Tell me about the code

The source code which is available on GitHub under the Apache V2 license, includes both the Android client java source code as well as the Mobile Services scripts (which are javascript).  Once you’ve pulled the code down, you’ll find the Android code in source/client and the scripts in source/server.  The Readme file includes instructions for how to set up your Mobile Service, Notification Hub, and Storage account as well as where to put the different account names and keys in the client and server code.  I’m going to have several different blog posts talking about different pieces of the app (from both a client and server side) which will go into more detail about what’s going on in the source code but it should be pretty easy to dig around and understand what’s going on. 


This is where I’d like to spell out a few caveats and warnings about the code.  I put this application together quite quickly and therefore, it’s far from what I would consider a golden example of Android source code.  If I had more time, things would be better refactored and cleaned up, I’d move more things to background threads, and the camera code would be much better.  Specifically on the camera point, I ran into some serious issues while testing.  While I think a lot of the “Android Fragmentation” talk is overblown, working with the camera to do photos and videos is one solid example of where this is a serious issue.  I tested the application with a LG Nexus 4, a Samsung Galaxy Nexus, and a Samsung Galaxy S3 and the only area I ran into any real issues with one device working one way and the others working differently was with the camera (with a slight mention for the Action Bar / Status Bar).  I’ll probably detail it in a full post because it was quite complicated to work through but, suffice to say, I actually had to put code in the application specifically for the Galaxy S3 (pictures taken with the camera weren’t properly rotated and I had to do it manually with bitmaps) and the Galaxy Nexus.  Now I’m sure I could find more elegant and MUCH more efficient ways of handling the issues I ran into, but at the end of the day, this is not meant to be a shining example of how to build a perfect Android app, but how to build a really solid app that is based off of something insanely popular and  is using a scalable backend based in the cloud.  As time allows I’ll continue to refine and improve the code for this app.  if anyone would like to walk through it and provide feedback or suggestions, I’d happily hear them (or you can file issues in GitHub).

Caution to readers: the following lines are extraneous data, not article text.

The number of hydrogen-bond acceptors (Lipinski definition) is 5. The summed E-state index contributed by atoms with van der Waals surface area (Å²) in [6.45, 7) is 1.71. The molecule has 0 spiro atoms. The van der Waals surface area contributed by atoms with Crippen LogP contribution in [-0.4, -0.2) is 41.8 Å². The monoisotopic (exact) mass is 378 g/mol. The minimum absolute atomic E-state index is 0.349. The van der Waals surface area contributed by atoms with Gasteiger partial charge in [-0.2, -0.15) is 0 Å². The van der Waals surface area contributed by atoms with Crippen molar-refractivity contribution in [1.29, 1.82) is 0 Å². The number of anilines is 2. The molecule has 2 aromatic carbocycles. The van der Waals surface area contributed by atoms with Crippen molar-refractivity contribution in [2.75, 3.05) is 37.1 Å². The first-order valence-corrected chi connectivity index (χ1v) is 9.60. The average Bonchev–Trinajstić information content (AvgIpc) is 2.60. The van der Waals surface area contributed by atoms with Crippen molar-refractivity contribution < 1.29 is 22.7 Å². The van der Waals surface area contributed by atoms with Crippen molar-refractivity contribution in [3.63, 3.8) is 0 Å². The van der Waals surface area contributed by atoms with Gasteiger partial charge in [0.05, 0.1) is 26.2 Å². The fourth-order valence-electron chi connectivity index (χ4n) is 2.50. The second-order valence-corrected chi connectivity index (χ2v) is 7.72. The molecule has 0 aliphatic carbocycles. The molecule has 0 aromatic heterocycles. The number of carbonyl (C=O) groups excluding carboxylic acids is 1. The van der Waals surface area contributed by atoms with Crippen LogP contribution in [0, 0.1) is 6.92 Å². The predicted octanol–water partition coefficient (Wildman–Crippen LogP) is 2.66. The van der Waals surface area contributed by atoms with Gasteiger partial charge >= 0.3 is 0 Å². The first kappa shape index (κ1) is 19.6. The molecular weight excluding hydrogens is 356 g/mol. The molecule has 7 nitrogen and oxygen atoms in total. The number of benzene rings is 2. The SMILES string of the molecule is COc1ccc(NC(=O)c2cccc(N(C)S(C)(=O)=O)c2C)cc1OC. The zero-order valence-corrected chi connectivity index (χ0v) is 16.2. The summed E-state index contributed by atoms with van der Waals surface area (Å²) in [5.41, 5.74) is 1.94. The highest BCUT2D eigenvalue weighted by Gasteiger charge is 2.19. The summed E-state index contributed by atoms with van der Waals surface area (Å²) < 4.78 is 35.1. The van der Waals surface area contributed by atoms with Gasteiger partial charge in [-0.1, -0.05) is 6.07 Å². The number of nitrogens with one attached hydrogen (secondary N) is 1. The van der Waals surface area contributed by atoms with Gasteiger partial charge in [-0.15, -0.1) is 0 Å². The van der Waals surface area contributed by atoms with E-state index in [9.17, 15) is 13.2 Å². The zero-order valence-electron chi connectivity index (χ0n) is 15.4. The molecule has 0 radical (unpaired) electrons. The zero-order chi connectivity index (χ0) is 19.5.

Can I use this code for my own app?

As the source code for this app is licensed under the Apache 2 license, you’re free to do anything allowed therein, except hold me liable for it.  I would highly recommend testing the client side code on more devices before launching anything in a public market though.  The same goes for the server side scripts.

What’s next?

I’m hoping to release a version of this to the Google Play Store so that you can test it out without having to set everything up yourself.  That should happen in early January and I’ll be sure to let people know (via this blog and Twitter) when it does.  I’d also like to go back and test the client side code on more devices as well as clean a few things up when time allows.  As I said above, there is a lot of code that touches the camera that I feel could be more efficient and I know there are a few things I could move over to background tasks.  Additionally, there are steps that could be taken to make the app run a little better for the user like prefetching the media files.  However, I think the next step for this will be to build an iOS version.  I had started the ground work some time back (at one point I was trying to build the iOS and Android versions at the same time but quickly abandoned that idea).  Now that I’ve tested my backend with the Android version, I can focus 100% on the client side while doing the iOS version.


LensRocket is a pretty powerful example of how Windows Azure can help you not worry about everything that goes into building a backend and instead focus on making a good client experience.  In time this should become a great cross-platform example as well.  For now, take a look at the Android and server side source code on GitHub.

Chris Risner